National Merit lauds Clemens, six more seniors
Grandview Heights High School senior Zach Clemens has been named as a semifinalist in the National Merit Scholarship program.
Clemens is one of about 16,000 high school students nationwide whose top scores on the Preliminary SAT/National Merit Scholarship Qualifying Test (PSAT/NMSQT) administered in 2011 earned them the semifinalist honor.
About 1.5 million juniors took the test last year, and about 15,000 students are expected to advance in February to the finalist level, where they will compete for one of 2,500 National Merit $2,500 scholarships, to be awarded on a state representational basis.
The finalists also will compete for about 1,000 corporate-sponsored scholarships and 4,800 college-sponsored scholarships.
Clemens is a member of the school's soccer team, participates in the FIRST Robotics squad and is a member of ski club.
His favorite subject is science.
"I like all of the sciences," Clemens said. "I'm really interested in life science and learning about how the world works."
He plans to major in biological science or marine biology in college.
"I went on a school trip to the Bahamas between my sophomore and junior year, and that really made me interested in marine biology," he said.
Six Grandview High School students have been named as commended students in the competition.
They are: Ben Brannan, Chad Carter, Anna Field, Julie Menke, Maddy Varner and Taylor Woodhouse.
Although commended students do not continue in the competition for National Merit scholarships, some will become candidates for special scholarships sponsored by corporations and businesses.
Like Clemens, Brannan participates in soccer, FIRST and the ski club.
He said his favorite classes are math and chemistry.
"I just enjoy the logic behind math and I find chemistry really interesting," Brannan said. "I will probably major in engineering or chemistry in college."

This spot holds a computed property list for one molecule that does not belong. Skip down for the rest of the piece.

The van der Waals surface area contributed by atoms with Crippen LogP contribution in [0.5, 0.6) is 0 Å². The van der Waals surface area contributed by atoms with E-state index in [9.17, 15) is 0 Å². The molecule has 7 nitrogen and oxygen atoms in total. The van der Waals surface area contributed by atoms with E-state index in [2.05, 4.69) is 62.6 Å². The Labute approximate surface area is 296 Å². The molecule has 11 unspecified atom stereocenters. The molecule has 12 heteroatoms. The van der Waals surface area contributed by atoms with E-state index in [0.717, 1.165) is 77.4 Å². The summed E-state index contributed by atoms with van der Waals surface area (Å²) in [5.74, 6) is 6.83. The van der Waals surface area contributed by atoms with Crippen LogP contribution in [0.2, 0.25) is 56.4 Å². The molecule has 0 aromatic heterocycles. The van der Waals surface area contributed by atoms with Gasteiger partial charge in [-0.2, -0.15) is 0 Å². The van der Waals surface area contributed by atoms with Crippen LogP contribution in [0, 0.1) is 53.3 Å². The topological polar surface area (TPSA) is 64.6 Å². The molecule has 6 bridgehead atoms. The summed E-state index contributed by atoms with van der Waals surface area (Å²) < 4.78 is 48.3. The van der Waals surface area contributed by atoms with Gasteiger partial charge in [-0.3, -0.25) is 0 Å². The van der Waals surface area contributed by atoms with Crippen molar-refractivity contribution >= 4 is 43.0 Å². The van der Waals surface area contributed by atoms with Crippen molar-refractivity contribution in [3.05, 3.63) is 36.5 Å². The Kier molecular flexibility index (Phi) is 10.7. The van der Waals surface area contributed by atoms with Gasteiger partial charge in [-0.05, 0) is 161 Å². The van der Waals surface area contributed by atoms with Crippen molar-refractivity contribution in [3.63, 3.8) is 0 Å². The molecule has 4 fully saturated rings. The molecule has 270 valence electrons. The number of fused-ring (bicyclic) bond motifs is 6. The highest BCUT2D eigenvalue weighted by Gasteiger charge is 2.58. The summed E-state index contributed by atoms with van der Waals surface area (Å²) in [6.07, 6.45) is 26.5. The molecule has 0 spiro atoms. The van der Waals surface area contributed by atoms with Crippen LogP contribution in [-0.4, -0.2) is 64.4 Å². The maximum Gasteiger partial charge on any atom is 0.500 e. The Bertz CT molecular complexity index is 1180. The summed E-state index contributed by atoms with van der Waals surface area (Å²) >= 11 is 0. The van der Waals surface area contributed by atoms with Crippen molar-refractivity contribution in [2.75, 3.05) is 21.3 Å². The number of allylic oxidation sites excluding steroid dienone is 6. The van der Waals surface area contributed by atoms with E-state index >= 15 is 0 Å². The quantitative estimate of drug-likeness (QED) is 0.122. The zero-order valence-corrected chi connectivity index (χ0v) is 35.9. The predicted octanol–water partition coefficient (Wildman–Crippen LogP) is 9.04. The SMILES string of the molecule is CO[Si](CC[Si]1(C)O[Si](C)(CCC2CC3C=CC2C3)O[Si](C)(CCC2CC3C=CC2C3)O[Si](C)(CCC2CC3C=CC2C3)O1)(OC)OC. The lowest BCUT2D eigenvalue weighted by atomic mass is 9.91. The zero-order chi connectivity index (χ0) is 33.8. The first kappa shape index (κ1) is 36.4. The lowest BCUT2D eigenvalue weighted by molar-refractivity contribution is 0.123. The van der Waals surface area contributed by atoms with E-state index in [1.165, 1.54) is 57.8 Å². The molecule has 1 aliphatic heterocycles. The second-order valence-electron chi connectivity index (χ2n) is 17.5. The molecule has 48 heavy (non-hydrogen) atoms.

Carter is on the swim team, participates in the school band and will be in the fall play and spring musical.
His favorite classes include French and math.
"I like French because I'm interested in learning a new language and learning to speak it," Carter said.
He said he expects to major in either linguistics or engineering in college.
"I'm intrigued with how people use language, so linguistics would be fun to study," Carter said.
A member of National Honor Society, Field also plays in the marching band, is on the bowling team and takes part in the school's theater productions, both on stage and behind the scenes.
Field's favorite classes are English and history.
"History just fascinates me," she said. "I like learning about the past and how the past influences the present."
She has an interest in pursuing a major in either theater or education and perhaps becoming an English teacher someday, Field said.
Menke participates in soccer, swimming, track and field, student council, National Honor Society and the French Club.
"My favorite class would be French, because I really like learning about different cultures," she said. "As a career, I'd like to do something involving languages or international relations. I would love to learn different languages and travel around the world."
Varner spends her days attending classes at Ohio State University as part of its academy program.
"I've been attending classes there since my junior year," she said. "I did a lot of student teaching there last year. If all goes well, by the end of this year I'll have earned my way into junior year at OSU, if I decide to stay there."
Varner said she would like to pursue a career in computer science or the visual arts.
This year, she is working on motion-capture animation projects, in which cameras are used to record the movement of actors and translate the information to animate digital character models in computer animation.
"It's a fun process," Varner said. "I'd like to work as a technical director in films or perhaps help design computer games."
A participant in the school's soccer team, French Club and band, Woodhouse names English as her favorite subject.
"I've always enjoyed reading and writing," she said. "I like reading it all."
She said she plans to apply to and hopes to attend Loyola University Chicago.
For a small school such as Grandview, having seven students earning National Merit honors reflects well on the students and the school, Principal Dawn Sayre said.
"These are talented, kind and involved students," she said. "They are model students."